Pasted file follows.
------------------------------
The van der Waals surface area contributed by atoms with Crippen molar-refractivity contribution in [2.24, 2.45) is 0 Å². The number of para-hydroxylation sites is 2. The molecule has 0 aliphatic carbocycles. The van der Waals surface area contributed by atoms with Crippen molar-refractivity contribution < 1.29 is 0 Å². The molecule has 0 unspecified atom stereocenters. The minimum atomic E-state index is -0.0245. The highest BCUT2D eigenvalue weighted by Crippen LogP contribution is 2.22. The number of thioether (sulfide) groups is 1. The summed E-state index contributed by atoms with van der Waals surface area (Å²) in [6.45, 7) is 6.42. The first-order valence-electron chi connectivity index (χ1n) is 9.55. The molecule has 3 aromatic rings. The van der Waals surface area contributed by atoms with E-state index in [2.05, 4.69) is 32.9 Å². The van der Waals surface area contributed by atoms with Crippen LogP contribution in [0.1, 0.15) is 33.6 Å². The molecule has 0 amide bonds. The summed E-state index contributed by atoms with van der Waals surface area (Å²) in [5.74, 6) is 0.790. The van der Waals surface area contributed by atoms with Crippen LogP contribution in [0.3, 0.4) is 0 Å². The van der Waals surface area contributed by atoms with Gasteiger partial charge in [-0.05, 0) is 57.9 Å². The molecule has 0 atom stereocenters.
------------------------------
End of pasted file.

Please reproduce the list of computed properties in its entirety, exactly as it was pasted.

The van der Waals surface area contributed by atoms with Crippen molar-refractivity contribution in [2.24, 2.45) is 0 Å². The number of para-hydroxylation sites is 2. The molecule has 0 aliphatic carbocycles. The van der Waals surface area contributed by atoms with Crippen molar-refractivity contribution < 1.29 is 0 Å². The molecule has 0 unspecified atom stereocenters. The minimum atomic E-state index is -0.0245. The highest BCUT2D eigenvalue weighted by Crippen LogP contribution is 2.22. The number of thioether (sulfide) groups is 1. The summed E-state index contributed by atoms with van der Waals surface area (Å²) in [6.45, 7) is 6.42. The first-order valence-electron chi connectivity index (χ1n) is 9.55. The molecule has 3 aromatic rings. The van der Waals surface area contributed by atoms with E-state index in [2.05, 4.69) is 32.9 Å². The van der Waals surface area contributed by atoms with Crippen LogP contribution in [0.1, 0.15) is 33.6 Å². The molecule has 0 amide bonds. The summed E-state index contributed by atoms with van der Waals surface area (Å²) in [5.74, 6) is 0.790. The van der Waals surface area contributed by atoms with Crippen LogP contribution in [0.3, 0.4) is 0 Å². The van der Waals surface area contributed by atoms with Gasteiger partial charge in [-0.05, 0) is 57.9 Å². The molecule has 0 atom stereocenters.